Wednesday, November 7, 2012

Dealing with Dyslexia & Dysgraphia

Learning that my middle son has learning disabilities has been quite the educational experience for me. My preconceived notions, assumptions, guilt, and even denial have been some pretty significant hurdles to get past over the last few months. I've done a great deal of reading, research, comparing, asking questions, and have spent much time in prayer. Eventually, I'd like to share what led us to having Ben tested and what the testing process was like, but for now I'd just like to share what we know now and what we are doing to help him.

Ben has dyslexia: Dyslexia is a language processing disorder that affects reading, writing, spelling, and sometimes even speaking. Ben has classic dyslexia.

Ben also has dysgraphia: Dysgraphia is a learning disability that affects writing. Ben has severe dysgraphia that causes him have have trouble forming and organizing his letters, numbers, or words on a page.

Ben also has ADHD, inattentive and impulsivity. This is not a new diagnosis, but it is relevant here because it probably one of the factors in the severity of his dysgraphia.

  • Barton Reading ~ After carefully considering our options we chose to tutor Ben at home using Barton Reading. It is going well, so far. We set aside 45 minutes, 4 days a week, for our tutoring times. The rest of the house is respecting that this is our quiet, not-to-be-interrupted time. I wouldn't say that Ben enjoys these lessons (it's not like he gets excited and looks forward to it all day), but he is not showing frustration or exasperation with the lessons. He is very cooperative, even when some of it might seem just a little silly to him. 
  • Ipad ~ Ben is using an iPad for all sorts of tasks to help him compensate for weaknesses caused by the dysgraphia. The dictation feature on the ipad is invaluable to him! Using this tool he can complete written work that would otherwise cause him a great deal of frustration. I use the Pages app to create worksheets and templates for him and he can simply open them, dictate his answers, and save his work. We are also finding a variety of other apps to help him. I've found apps for virtually any subject. Many are free, most are low cost. Some of our favorites so far: Whiteboard (perfect for scratch paper, helping solve math problems, etc... without using up paper), Miriam Webster Dictionary (which takes dictation, so you don't have to know how to spell the word), Brick Builder (virtual Legos), Inspiration (help organizing thoughts in the writing process), Speak It (it reads text), and Mathfacts.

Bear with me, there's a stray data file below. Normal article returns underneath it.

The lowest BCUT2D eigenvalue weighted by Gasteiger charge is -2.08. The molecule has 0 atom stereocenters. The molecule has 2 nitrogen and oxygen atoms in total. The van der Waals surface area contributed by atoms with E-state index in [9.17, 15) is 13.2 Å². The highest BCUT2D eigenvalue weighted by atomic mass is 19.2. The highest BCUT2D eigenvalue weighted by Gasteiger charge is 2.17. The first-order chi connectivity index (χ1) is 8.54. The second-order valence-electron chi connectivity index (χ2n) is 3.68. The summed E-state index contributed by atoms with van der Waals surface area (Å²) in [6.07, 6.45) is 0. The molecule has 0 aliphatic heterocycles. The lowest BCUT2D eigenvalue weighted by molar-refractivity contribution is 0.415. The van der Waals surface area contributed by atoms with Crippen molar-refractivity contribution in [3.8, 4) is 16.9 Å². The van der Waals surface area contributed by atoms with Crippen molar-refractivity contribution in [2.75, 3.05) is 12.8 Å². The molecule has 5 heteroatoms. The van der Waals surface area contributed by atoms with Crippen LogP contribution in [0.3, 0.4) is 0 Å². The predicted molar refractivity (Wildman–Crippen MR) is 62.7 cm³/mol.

• Sunburst Type To Learn ~ Ben started using Type to Learn this week. It is a keyboarding program that will help Ben become proficient at keyboarding to help him overcome the communication barrier created by his dysgraphia. The program is fun (my daughter is wanting to try it as well, and as soon as I can figure out how to set up an additional user, I will get her going) and interactive. It uses games and a virtual space camp where the user is supposed to save the planet. (What kid wouldn't want to save the planet?)
  • Audible.com ~ For the duration of the Barton Reading program, it is recommended that kids only spend time reading the material in the lessons. But, kids should still be enjoying great literature throughout the time. We purchased a monthly subscription to Audible.com. With the subscription Ben can choose one book per month to download and listen to on his iPod. The best part is the guarantee that comes with each book. If you don't like the book, simply return it (electronically, of course) and choose another one. No penalty! Ben loves listening to books on his iPod. Getting him to read before, was like pulling teeth...but now I don't have to remind him. He listens to his books while he plays with Legos, while he sits outside,  and while he rides in the car (he could never read in the car because of motion sickness).